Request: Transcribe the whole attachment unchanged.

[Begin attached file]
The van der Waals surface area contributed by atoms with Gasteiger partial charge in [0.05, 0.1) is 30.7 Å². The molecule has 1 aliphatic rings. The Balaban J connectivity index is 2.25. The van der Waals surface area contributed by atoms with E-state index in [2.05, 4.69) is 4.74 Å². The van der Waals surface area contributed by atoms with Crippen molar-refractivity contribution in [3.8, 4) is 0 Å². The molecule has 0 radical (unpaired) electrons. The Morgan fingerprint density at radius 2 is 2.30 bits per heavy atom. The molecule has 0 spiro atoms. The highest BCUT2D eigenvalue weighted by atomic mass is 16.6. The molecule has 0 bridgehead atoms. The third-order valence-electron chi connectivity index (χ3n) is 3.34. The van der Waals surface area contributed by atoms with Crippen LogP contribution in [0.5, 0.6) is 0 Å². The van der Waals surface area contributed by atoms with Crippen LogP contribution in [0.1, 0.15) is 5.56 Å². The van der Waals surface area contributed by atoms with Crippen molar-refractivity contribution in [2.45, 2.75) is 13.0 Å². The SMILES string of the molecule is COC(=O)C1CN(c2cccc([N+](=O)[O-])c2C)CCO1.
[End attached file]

The van der Waals surface area contributed by atoms with Gasteiger partial charge in [0.05, 0.1) is 30.7 Å². The molecule has 1 aliphatic rings. The Balaban J connectivity index is 2.25. The van der Waals surface area contributed by atoms with E-state index in [2.05, 4.69) is 4.74 Å². The van der Waals surface area contributed by atoms with Crippen molar-refractivity contribution in [3.8, 4) is 0 Å². The molecule has 0 radical (unpaired) electrons. The Morgan fingerprint density at radius 2 is 2.30 bits per heavy atom. The molecule has 0 spiro atoms. The highest BCUT2D eigenvalue weighted by atomic mass is 16.6. The molecule has 0 bridgehead atoms. The third-order valence-electron chi connectivity index (χ3n) is 3.34. The van der Waals surface area contributed by atoms with Crippen LogP contribution in [0.5, 0.6) is 0 Å². The van der Waals surface area contributed by atoms with Crippen LogP contribution in [0.1, 0.15) is 5.56 Å². The van der Waals surface area contributed by atoms with Crippen molar-refractivity contribution in [2.45, 2.75) is 13.0 Å². The SMILES string of the molecule is COC(=O)C1CN(c2cccc([N+](=O)[O-])c2C)CCO1.